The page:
Deakin University
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Versican processing by a disintegrin-like and metalloproteinase domain with thrombospondin-1 repeats proteinases-5 and -15 facilitates myoblast fusion

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journal contribution
posted on 2013-01-01, 00:00 authored by Nicole Stupka, Chris Kintakas, J White, Fiona FraserFiona Fraser, M Hanciu, N Aramaki-Hattori, Sheree MartinSheree Martin, C Coles, Fiona Collier, Alister WardAlister Ward, S Apte, Daniel Mcculloch
Skeletal muscle development and regeneration requires the fusion of myoblasts into multinucleated myotubes. Because the enzymatic proteolysis of a hyaluronan and versican-rich matrix by ADAMTS versicanases is required for developmental morphogenesis, we hypothesized that the clearance of versican may facilitate the fusion of myoblasts during myogenesis. Here, we used transgenic mice and an in vitro model of myoblast fusion, C2C12 cells, to determine a potential role for ADAMTS versicanases. Versican processing was observed during in vivo myogenesis at the time when myoblasts were fusing to form multinucleated myotubes. Relevant ADAMTS genes, chief among them Adamts5 and Adamts15, were expressed both in developing embryonic muscle and differentiating C2C12 cells. Reducing the levels of Adamts5 mRNA in vitro impaired myoblast fusion, which could be rescued with catalytically active but not the inactive forms of ADAMTS5 or ADAMTS15. The addition of inactive ADAMTS5, ADAMTS15, or full-length V1 versican effectively impaired myoblast fusion. Finally, the expansion of a hyaluronan and versican-rich matrix was observed upon reducing the levels of Adamts5 mRNA in myoblasts. These data indicate that these ADAMTS proteinases contribute to the formation of multinucleated myotubes such as is necessary for both skeletal muscle development and during regeneration, by remodeling a versican-rich pericellular matrix of myoblasts. Our study identifies a possible pathway to target for the improvement of myogenesis in a plethora of diseases including cancer cachexia, sarcopenia, and muscular dystrophy.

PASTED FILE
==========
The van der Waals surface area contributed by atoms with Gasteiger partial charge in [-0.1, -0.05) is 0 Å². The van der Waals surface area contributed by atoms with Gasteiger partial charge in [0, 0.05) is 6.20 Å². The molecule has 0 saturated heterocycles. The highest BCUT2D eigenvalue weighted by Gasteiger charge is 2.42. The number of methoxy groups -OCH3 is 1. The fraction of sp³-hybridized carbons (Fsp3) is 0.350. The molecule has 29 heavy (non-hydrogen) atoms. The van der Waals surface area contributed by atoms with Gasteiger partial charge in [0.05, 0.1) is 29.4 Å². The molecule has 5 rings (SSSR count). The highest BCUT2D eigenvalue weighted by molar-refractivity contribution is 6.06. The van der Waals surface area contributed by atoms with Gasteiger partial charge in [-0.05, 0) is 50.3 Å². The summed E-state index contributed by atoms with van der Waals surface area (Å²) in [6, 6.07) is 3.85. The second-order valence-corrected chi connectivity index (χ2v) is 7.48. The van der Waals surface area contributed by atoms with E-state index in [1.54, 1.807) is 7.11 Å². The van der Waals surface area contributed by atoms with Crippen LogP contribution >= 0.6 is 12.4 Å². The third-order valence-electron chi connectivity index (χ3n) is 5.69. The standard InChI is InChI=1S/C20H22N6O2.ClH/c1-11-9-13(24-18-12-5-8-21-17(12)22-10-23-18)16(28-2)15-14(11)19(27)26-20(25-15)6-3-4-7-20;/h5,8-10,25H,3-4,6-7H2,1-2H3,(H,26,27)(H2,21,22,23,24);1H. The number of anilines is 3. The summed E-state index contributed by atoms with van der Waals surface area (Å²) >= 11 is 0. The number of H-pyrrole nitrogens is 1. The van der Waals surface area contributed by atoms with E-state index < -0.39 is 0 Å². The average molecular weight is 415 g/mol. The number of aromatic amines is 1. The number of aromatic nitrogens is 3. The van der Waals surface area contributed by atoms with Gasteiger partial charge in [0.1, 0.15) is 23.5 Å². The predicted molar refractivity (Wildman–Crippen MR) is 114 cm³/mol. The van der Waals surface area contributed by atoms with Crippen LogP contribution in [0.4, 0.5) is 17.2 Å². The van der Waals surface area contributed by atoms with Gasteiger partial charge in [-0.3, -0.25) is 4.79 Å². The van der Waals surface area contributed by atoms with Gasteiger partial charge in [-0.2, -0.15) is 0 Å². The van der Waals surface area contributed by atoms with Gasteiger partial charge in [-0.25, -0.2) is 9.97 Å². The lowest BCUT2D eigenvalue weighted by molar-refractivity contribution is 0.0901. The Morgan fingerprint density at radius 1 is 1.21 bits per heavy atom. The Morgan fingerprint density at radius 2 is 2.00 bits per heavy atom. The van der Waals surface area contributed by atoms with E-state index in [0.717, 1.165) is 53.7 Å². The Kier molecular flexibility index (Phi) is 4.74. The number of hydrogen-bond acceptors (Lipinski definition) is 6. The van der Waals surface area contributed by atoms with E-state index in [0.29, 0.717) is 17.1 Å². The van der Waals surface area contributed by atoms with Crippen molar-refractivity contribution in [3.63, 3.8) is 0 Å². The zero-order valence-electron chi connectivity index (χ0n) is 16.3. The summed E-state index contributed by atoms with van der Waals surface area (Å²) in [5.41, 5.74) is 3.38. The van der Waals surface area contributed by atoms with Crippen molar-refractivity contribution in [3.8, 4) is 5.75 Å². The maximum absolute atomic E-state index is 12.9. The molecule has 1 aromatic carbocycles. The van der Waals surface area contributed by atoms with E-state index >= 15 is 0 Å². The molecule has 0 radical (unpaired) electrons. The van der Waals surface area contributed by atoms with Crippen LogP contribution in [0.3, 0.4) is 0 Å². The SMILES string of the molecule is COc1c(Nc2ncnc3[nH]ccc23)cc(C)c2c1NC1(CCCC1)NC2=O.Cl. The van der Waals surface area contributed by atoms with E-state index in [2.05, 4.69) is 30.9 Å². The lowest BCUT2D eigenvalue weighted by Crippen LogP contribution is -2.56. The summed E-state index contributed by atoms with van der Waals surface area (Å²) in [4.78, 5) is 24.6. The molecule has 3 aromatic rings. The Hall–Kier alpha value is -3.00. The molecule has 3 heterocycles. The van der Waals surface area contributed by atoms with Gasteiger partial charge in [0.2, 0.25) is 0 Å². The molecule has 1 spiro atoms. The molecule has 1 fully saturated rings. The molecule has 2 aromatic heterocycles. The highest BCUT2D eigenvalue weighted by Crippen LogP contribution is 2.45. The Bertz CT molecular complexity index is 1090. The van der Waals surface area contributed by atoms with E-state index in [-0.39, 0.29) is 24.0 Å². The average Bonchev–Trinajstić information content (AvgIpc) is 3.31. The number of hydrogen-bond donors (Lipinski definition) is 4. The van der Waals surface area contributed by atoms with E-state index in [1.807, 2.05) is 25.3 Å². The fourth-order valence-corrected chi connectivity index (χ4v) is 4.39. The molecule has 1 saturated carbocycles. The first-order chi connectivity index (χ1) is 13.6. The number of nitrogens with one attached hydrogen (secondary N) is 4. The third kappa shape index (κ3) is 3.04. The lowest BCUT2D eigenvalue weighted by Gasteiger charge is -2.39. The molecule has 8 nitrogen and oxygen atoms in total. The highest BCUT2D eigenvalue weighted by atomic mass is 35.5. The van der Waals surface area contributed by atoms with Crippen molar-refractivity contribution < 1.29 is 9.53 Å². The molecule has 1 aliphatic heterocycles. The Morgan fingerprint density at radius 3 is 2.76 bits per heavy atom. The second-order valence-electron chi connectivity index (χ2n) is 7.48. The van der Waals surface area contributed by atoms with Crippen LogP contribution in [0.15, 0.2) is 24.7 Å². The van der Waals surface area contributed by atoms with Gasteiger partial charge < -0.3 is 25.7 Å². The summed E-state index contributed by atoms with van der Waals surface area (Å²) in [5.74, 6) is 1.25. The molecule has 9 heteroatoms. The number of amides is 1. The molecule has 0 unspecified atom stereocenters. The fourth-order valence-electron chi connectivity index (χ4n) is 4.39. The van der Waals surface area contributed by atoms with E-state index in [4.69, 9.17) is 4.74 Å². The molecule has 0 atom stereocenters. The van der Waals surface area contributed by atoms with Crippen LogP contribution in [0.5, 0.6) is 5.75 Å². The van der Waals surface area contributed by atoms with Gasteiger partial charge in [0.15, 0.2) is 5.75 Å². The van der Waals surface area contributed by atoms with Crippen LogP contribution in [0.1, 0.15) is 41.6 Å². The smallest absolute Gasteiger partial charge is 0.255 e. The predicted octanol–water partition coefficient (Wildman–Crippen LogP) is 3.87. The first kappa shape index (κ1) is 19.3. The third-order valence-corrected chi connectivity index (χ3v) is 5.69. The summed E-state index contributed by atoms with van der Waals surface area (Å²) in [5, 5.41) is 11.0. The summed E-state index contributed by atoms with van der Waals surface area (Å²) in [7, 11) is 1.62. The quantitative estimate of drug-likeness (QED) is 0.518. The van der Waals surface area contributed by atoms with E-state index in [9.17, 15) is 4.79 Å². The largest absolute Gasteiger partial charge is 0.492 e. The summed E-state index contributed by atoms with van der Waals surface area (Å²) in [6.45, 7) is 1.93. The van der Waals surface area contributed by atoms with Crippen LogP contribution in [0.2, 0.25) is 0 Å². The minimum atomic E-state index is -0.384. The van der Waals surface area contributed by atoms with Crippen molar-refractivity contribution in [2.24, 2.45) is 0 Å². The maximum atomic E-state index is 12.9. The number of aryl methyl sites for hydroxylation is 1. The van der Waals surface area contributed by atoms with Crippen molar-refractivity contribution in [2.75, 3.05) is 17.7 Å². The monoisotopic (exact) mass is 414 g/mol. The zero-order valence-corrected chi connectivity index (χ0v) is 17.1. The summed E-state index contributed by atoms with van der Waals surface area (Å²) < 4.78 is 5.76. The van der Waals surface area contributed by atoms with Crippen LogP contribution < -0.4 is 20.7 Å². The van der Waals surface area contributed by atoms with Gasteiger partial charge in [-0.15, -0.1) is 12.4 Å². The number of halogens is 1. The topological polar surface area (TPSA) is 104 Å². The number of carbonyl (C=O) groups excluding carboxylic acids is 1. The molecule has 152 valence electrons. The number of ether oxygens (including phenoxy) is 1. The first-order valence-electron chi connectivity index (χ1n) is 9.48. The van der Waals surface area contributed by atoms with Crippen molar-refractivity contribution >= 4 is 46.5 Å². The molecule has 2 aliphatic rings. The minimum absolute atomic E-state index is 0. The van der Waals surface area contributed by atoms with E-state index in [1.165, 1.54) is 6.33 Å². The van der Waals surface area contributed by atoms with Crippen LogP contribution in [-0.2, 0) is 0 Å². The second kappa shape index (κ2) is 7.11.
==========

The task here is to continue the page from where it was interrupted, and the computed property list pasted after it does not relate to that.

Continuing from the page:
Journal of biological chemistry






1907 - 1917


American Society for Biochemistry and Molecular Biology


Bethesda, Maryland





Publication classification

C1 Refereed article in a scholarly journal

Copyright notice

2013, American Society for Biochemistry and Molecular Biology